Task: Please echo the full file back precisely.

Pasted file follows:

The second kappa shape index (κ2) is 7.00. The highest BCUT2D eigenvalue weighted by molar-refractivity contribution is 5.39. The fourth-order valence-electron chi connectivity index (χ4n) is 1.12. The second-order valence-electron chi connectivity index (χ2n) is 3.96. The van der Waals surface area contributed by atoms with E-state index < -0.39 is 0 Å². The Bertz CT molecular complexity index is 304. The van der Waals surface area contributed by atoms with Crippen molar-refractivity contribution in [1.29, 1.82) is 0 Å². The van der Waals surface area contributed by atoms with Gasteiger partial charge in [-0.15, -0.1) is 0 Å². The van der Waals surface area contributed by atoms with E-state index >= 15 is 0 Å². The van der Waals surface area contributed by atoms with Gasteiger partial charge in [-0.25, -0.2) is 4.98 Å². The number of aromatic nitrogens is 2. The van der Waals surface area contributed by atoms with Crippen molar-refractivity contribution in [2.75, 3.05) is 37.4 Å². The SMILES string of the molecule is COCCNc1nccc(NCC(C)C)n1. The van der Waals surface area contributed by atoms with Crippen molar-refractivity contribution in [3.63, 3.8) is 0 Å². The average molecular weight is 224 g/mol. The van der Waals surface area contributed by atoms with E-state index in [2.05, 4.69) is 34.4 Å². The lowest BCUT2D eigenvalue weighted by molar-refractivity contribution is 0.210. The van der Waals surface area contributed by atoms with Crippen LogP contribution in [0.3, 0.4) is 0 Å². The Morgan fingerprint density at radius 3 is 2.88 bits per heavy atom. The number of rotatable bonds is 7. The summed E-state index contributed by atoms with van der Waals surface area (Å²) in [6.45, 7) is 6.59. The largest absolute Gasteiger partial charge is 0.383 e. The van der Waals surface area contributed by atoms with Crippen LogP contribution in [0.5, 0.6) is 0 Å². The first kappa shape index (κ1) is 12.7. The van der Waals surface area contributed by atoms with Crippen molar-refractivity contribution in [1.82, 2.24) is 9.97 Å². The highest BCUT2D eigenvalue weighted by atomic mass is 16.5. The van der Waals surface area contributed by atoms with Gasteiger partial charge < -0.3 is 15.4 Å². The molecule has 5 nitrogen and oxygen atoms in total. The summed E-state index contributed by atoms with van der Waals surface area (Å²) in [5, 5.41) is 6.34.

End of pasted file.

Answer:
The second kappa shape index (κ2) is 7.00. The highest BCUT2D eigenvalue weighted by molar-refractivity contribution is 5.39. The fourth-order valence-electron chi connectivity index (χ4n) is 1.12. The second-order valence-electron chi connectivity index (χ2n) is 3.96. The van der Waals surface area contributed by atoms with E-state index < -0.39 is 0 Å². The Bertz CT molecular complexity index is 304. The van der Waals surface area contributed by atoms with Crippen molar-refractivity contribution in [1.29, 1.82) is 0 Å². The van der Waals surface area contributed by atoms with Gasteiger partial charge in [-0.15, -0.1) is 0 Å². The van der Waals surface area contributed by atoms with E-state index >= 15 is 0 Å². The van der Waals surface area contributed by atoms with Gasteiger partial charge in [-0.25, -0.2) is 4.98 Å². The number of aromatic nitrogens is 2. The van der Waals surface area contributed by atoms with Crippen molar-refractivity contribution in [2.75, 3.05) is 37.4 Å². The SMILES string of the molecule is COCCNc1nccc(NCC(C)C)n1. The van der Waals surface area contributed by atoms with Crippen molar-refractivity contribution in [3.63, 3.8) is 0 Å². The average molecular weight is 224 g/mol. The van der Waals surface area contributed by atoms with E-state index in [2.05, 4.69) is 34.4 Å². The lowest BCUT2D eigenvalue weighted by molar-refractivity contribution is 0.210. The van der Waals surface area contributed by atoms with Crippen LogP contribution in [0.3, 0.4) is 0 Å². The Morgan fingerprint density at radius 3 is 2.88 bits per heavy atom. The number of rotatable bonds is 7. The summed E-state index contributed by atoms with van der Waals surface area (Å²) in [6.45, 7) is 6.59. The largest absolute Gasteiger partial charge is 0.383 e. The van der Waals surface area contributed by atoms with Crippen LogP contribution in [0.5, 0.6) is 0 Å². The first kappa shape index (κ1) is 12.7. The van der Waals surface area contributed by atoms with Crippen molar-refractivity contribution in [1.82, 2.24) is 9.97 Å². The highest BCUT2D eigenvalue weighted by atomic mass is 16.5. The van der Waals surface area contributed by atoms with Gasteiger partial charge < -0.3 is 15.4 Å². The molecule has 5 nitrogen and oxygen atoms in total. The summed E-state index contributed by atoms with van der Waals surface area (Å²) in [5, 5.41) is 6.34.